Now the enthuriastic Saravanamuthu Pillai wrote to the collector at Tirunelveli for permission to constract a tank in Virudhunagar. The permission was granted in no time. He then contacted the local supervisor namely Sankaralingem and requested him to draw a plan and estimate of the proposed Theppam. He did accordingly Rengaswamy iyer fixed an auspecious date. Saravanamuthu Pillai along with Ponnambala Desihar and some of his friends went to the spot and laid the foundation stone in the year 1866. Soon the work started. Financial assistance from various quarters came abundantly. Besides the local nadars, the nadars who had settled in other parts ; of Tamilnadu for trade purposes also contributed liberally to the noble cause. A list ;of thirteen person who had made liberal contributions is included in the Annexure.
The construction work started as planned. Besides the noted artisans namely Sundram Asari and Mason Massanam, number of other workers were employed for its construction. A large number of womenfolk also was added to the workfor5ce. As promised the nadars who took incharge of various required materials for its construction supplied them in time. They paid for the labourers who were employed for the purpose also. Further some of them local nadars took up the responsibility of paying the labourers employed regularly on mutual agreement. So without much difficulty the work was completed within the specified time.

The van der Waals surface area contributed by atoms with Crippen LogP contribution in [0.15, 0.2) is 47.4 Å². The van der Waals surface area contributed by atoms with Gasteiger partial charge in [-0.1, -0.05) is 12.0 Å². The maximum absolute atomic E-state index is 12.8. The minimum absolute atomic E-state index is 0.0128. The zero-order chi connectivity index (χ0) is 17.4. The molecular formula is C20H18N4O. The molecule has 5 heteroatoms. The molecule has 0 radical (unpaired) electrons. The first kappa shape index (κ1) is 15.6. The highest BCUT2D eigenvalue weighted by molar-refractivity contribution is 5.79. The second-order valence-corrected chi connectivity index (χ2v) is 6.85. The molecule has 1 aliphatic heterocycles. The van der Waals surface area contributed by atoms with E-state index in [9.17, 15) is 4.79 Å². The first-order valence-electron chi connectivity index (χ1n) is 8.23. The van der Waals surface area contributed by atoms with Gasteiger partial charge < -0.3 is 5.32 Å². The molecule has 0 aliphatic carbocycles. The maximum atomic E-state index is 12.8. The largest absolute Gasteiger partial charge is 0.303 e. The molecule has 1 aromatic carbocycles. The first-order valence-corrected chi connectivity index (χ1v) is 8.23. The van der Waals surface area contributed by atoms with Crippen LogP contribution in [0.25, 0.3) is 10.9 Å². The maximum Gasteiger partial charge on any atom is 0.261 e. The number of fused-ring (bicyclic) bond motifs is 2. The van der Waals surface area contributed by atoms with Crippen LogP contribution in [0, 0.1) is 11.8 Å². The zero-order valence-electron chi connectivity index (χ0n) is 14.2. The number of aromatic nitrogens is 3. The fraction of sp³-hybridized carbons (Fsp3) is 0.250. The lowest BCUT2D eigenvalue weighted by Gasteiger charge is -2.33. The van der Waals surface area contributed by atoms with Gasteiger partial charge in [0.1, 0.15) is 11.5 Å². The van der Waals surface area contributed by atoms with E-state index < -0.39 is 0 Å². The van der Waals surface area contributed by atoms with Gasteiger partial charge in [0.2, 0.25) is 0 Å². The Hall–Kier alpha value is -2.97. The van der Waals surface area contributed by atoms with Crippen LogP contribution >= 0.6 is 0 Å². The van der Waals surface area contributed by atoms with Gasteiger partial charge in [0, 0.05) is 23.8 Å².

The Theppam, thus constructed with the initiative of Saravanamuthu Pillai and the cooperation of the local nadars of Virudhunagar resembled the one l at Madurai and Srivilliputhur in size, shape and its architecture. it is square in shape measuring each side 100 feet. Originally its depth was fifty feet. Sufficiently lengthy l and spacious foot steps on all the four sides were provided with semi polished stones. l Three wells, l dug inside the Theppam, was a perennial source of water even during hot summers. Walls measuring three feet high were raised around the Theppam on all sides l wonder to avert any possible danger. In the middle, a sixteen pillared Mandapam with a 'Mantramalai' like roof at l its apex. l Facilioties were provided to light the l Mandapam during l festival seasons. On its ferer corners, l small temples were constructed for worship.
Flooding the Theppam
Now the major problem was tol flood l the Theppam with water. As it k was situated in an elevated place, they selected a much higher place namely 'peralae', ten kilo metres away from the newly constructed Theppam During raining season l they brought the water from perali through an open canal to a neighboring tank known l as 'Velayuthan Madai'. Impurities in the water settled down there itself. The good water was brought to the Theppam through an underground canal which has become the only natural source of filling the tank fill today. The water so collected in the Theppam was used only for drinking purpose. From 1866 to 1937 it served as the only source of drinking water for the people of Virudhunagar. In 1937 Virudhunagar became a municipality and it gradually took up the task of providing good drinking water to the people. Now Virudhunagar is a well developed town and the people have least scarcity of water. But for purpose other than drinking the people largely depended on the Theppam. As long as it is full, the ground water level in an around Virudhunagar are quite satisfactory and they could get water through hand pumps and wells. Hence they space no efforts, even today, to see that the Theppam is always full.